In December of 2010, a Spanish air traffic controller strike took place, grounding flights for 330,000 people and resulting in the government declaring a state of emergency, threatening the strikers with imprisonment if they did not return to work.

Part way through December, an uprising began in the North African country of Tunisia, and by January of 2011, the 23-year long dictatorship of a French and American-supported puppet, Ben Ali, had come to an end. This marked the first major spark of what has come to be known as the Arab Spring. Protests were simultaneously erupting in Algeria, Jordan, Egypt, Yemen, and elsewhere. In late January of 2011, I wrote an article entitled, “Are we witnessing the start of a global revolution?,” noting that the protests in North Africa were beginning to boil up in Egypt most especially. Egypt entered its modern revolutionary period, resulting in ending the rule of the long-time dictator, Hosni Mubarak, and though the military has been attempting to stem the struggle of the people, the revolutionary struggle continues to this day, and yet the Obama administration continues to give $1.3 billion in military aid to support the violent repression of the democratic uprising. The small Arab Gulf island of Bahrain (which is home to the U.S. Fifth Fleet) also experienced a large democratic uprising, which has been consistently and brutally crushed by the local monarchy and Saudi Arabia, with U.S. support, including the selling of arms to the dictatorship.

In early 2011, the British student protests joined forces with a wider anti-austerity social protest against the government. As protests continued over the following months all across the country, banks became a common target, noting the government’s efforts to spend taxpayer money to bailout corrupt banks and cut health, social services, welfare, pensions, and increase tuition. Several bank branches were occupied and others had protests – often very creatively imagined – organized outside closed bank branches. On March 26, roughly 500,000 protesters took to the streets of London against austerity measures. As late as July 2011, a student occupation of a school continued at Leeds.

Throughout 2011, protests in Greece picked up in size and rage. In February, roughly 100,000 people took to the streets in Athens against the government’s austerity measures, leading to clashes with riot police that lasted for three hours, with police using tear gas and flash bombs and some protesters reacting with rocks and petrol bombs. In June of 2011, Greece experienced major clashes between protesters and police, or what are often called “riots.” During a general strike in late June, police went to war against protesters assembled in central Athens. Protests continued throughout the summer and into the fall, and in November, roughly 50,000 Greeks took to the streets in Athens.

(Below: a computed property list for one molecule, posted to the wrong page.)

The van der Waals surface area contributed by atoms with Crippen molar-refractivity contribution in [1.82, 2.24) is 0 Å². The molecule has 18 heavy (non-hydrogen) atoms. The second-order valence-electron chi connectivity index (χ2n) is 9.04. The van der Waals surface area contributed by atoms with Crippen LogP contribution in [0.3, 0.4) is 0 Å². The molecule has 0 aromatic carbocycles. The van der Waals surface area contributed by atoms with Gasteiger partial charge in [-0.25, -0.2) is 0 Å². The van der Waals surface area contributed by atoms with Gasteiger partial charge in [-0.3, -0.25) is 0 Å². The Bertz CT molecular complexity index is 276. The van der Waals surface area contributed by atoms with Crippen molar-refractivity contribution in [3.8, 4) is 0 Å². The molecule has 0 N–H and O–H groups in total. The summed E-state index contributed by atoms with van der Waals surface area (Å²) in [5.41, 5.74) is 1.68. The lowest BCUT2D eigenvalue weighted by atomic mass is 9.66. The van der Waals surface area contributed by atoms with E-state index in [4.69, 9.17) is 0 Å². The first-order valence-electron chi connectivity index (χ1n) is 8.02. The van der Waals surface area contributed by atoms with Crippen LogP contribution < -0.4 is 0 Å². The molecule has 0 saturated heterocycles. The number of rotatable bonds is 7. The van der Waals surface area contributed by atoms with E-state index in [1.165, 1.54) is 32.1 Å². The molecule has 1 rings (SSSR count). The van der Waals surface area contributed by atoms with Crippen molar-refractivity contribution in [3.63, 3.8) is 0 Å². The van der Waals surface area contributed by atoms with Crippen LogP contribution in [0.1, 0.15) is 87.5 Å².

In March of 2011, as Portugal plunged forward into its own major crisis and closer to a European Union bailout,roughly 300,000 Portuguese took to the streets of Lisbon and other cities protesting against the government’s austerity measures. Driven by the youth, calling themselves Portugal’s “desperate generation,” in part inspired by the youth uprisings in North Africa, the Financial Times referred to it as “an unexpected protest movement that has tapped into some of Portugal’s deepest social grievances.”

The Portuguese protests in turn inspired the Spanish “Indignados” or 15-M movement (named after the 15th of May, when the protests began), as youth – the indignant ones – or the “lost generation,” occupied Madrid’s famous Puerta del Sol on May 15, 2011, protesting against high unemployment, the political establishment, and the government’s handling of the economic crisis. The authorities responded in the usual way: they attempted to ban the protests and then sent in riot police. Thousands of Spaniards – primarily youth – occupied the central square, setting up tents and building a small community engaging in debate, discussion and activism. In a massive protest in June of 2011, over 250,000 Spaniards took the streets in one of the largest protests in recent Spanish history. Over the summer, as the encampment was torn down, the Indignados refined their tactics, and began to engage in direct action by assembling outside homes and preventing evictions from taking place, having stopped over 200 evictions since May of 2011, creating organic vegetable gardens in empty spaces, supporting immigrant workers in poor communities, and creating “a new social climate.”